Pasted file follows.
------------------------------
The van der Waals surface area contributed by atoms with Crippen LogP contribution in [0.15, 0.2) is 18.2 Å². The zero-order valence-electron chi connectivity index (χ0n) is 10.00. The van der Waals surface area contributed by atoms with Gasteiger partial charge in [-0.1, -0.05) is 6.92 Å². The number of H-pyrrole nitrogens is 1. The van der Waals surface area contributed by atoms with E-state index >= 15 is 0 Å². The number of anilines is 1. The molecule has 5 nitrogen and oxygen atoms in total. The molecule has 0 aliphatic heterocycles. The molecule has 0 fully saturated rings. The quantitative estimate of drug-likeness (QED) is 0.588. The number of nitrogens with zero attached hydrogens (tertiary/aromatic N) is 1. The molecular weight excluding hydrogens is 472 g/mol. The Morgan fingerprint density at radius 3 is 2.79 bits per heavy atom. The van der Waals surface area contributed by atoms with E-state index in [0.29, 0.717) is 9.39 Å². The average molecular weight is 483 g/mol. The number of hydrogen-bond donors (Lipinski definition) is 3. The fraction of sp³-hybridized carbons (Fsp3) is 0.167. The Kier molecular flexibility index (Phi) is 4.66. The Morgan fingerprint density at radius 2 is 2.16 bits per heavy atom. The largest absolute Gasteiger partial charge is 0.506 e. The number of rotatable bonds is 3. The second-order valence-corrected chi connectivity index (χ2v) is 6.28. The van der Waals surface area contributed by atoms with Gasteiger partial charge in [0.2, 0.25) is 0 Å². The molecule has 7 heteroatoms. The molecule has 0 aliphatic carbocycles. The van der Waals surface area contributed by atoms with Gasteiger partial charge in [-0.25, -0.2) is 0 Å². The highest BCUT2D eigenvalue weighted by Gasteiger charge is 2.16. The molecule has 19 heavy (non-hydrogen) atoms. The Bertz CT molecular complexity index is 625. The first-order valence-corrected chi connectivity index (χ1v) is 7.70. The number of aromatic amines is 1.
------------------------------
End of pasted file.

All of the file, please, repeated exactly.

The van der Waals surface area contributed by atoms with Crippen LogP contribution in [0.15, 0.2) is 18.2 Å². The zero-order valence-electron chi connectivity index (χ0n) is 10.00. The van der Waals surface area contributed by atoms with Gasteiger partial charge in [-0.1, -0.05) is 6.92 Å². The number of H-pyrrole nitrogens is 1. The van der Waals surface area contributed by atoms with E-state index >= 15 is 0 Å². The number of anilines is 1. The molecule has 5 nitrogen and oxygen atoms in total. The molecule has 0 aliphatic heterocycles. The molecule has 0 fully saturated rings. The quantitative estimate of drug-likeness (QED) is 0.588. The number of nitrogens with zero attached hydrogens (tertiary/aromatic N) is 1. The molecular weight excluding hydrogens is 472 g/mol. The Morgan fingerprint density at radius 3 is 2.79 bits per heavy atom. The van der Waals surface area contributed by atoms with E-state index in [0.29, 0.717) is 9.39 Å². The average molecular weight is 483 g/mol. The number of hydrogen-bond donors (Lipinski definition) is 3. The fraction of sp³-hybridized carbons (Fsp3) is 0.167. The Kier molecular flexibility index (Phi) is 4.66. The Morgan fingerprint density at radius 2 is 2.16 bits per heavy atom. The largest absolute Gasteiger partial charge is 0.506 e. The number of rotatable bonds is 3. The second-order valence-corrected chi connectivity index (χ2v) is 6.28. The van der Waals surface area contributed by atoms with Gasteiger partial charge in [0.2, 0.25) is 0 Å². The molecule has 7 heteroatoms. The molecule has 0 aliphatic carbocycles. The van der Waals surface area contributed by atoms with Gasteiger partial charge in [-0.25, -0.2) is 0 Å². The highest BCUT2D eigenvalue weighted by Gasteiger charge is 2.16. The molecule has 19 heavy (non-hydrogen) atoms. The Bertz CT molecular complexity index is 625. The first-order valence-corrected chi connectivity index (χ1v) is 7.70. The number of aromatic amines is 1.